Maleficent contains many wonderful reversals of the classical fairy tale genre, but its most significant disruption is overturning a sense of clear boundaries between good and evil. Thinking about this reversal made me recall a Cherokee story I once heard, and just came across again through an inspired synchronicity (http://dreamrly.com/2014/11/22/fairy-tale-friday-two-wolves-cherokee). In the story, a grandfather tells his grandson that we all have to undergo an inner “battle” between our two wolves, the evil wolf of anger, envy, greed, guilt, resentment and falseness vs. the good wolf of joy, peace, love, generosity, compassion and truth. The grandfather concludes by saying the wolf who wins the battle is the wolf we choose to feed. Of course, there’s a profound truth to be grasped by the fact that our character and our world is shaped by what we give most of our focus to, and that we will have a significantly more fulfilling life by focusing on daily rituals that reinforce the habits of joy, love and generosity. But attempting to starve the other “evil” wolf by not feeding it with any attention at all doesn’t necessarily vanquish it. Sometimes it grows all the more powerful through our attempt to banish it from conscious awareness, threatening to explode and bare its fangs at the slightest provocation. What Maleficent (as well as the Star Wars trilogy) suggests is that to “win” we have to let go of the idea of a “battle” between the light and dark forces in ourselves, and to leave behind the self-loathing inherent in that model of the relationship between the I and I. Integration is an inner alchemy that is capable of transforming shadows through the magical act of acceptance and love.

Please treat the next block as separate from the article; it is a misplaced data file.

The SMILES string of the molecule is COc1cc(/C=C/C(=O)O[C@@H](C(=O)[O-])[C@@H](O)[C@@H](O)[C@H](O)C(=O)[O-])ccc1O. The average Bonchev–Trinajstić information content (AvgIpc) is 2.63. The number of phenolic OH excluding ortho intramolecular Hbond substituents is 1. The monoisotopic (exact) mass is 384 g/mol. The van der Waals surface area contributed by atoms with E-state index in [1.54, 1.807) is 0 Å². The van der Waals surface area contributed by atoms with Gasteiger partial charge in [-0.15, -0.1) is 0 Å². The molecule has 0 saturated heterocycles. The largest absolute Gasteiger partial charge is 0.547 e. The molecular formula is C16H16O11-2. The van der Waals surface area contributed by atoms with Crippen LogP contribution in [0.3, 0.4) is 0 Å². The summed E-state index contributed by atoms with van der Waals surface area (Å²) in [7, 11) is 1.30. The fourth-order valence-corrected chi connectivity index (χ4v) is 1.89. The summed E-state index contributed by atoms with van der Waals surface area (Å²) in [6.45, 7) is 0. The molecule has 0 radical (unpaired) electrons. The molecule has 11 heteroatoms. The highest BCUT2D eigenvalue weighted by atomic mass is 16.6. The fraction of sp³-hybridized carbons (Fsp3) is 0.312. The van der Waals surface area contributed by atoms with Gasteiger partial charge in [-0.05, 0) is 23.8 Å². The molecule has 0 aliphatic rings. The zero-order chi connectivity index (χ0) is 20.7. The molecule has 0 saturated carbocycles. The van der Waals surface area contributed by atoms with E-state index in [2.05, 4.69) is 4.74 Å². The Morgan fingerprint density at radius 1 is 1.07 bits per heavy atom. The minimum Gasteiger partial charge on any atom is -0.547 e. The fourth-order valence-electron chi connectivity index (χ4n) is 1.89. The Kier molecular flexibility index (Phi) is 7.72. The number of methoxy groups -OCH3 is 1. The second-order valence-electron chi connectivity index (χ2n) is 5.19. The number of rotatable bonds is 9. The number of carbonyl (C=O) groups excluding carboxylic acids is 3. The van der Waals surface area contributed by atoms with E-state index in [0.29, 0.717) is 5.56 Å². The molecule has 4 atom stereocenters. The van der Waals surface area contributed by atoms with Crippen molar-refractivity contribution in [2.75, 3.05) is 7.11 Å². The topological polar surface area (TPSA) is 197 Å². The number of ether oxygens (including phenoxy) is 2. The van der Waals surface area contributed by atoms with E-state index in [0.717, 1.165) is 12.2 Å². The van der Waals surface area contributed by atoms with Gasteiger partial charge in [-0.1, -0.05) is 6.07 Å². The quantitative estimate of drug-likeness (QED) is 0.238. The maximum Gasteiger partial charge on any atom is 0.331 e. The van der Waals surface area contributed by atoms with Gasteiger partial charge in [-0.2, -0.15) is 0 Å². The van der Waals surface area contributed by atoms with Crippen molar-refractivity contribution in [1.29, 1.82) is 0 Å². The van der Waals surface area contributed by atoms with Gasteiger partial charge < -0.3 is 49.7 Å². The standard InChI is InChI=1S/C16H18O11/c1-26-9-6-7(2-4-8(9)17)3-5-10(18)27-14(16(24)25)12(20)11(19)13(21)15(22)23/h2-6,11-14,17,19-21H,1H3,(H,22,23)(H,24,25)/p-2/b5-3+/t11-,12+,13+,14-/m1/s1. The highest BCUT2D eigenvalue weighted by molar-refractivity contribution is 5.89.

The shadow, or shadows, in a more pluralistic sense of fragmented subpersonalities, are integral to who we are. Repressing our shadows of darkness and light not only dismisses their positive potential, but keeps us in a relationship of being perpetual strangers to ourselves, like unconscious actors sleepwalking through a performance of an incomprehensible role. What Maleficent lets go of after her self-transformation is the role of the persona – symbolically, she not only receives her wings back but removes her frightening and constricting black turban and lets down her hair again. When we unite with our shadows, we are no longer trying to hide anything from ourselves and from others and are able to fully express who we are in a truthful, genuine and vulnerable way. The power of this radical self-expression also transforms our relations with others – we stop projecting our own stuff onto them and are able to tap into an openness and receptivity that is vast enough to behold them in their fullness – masks, shadows, horns and all.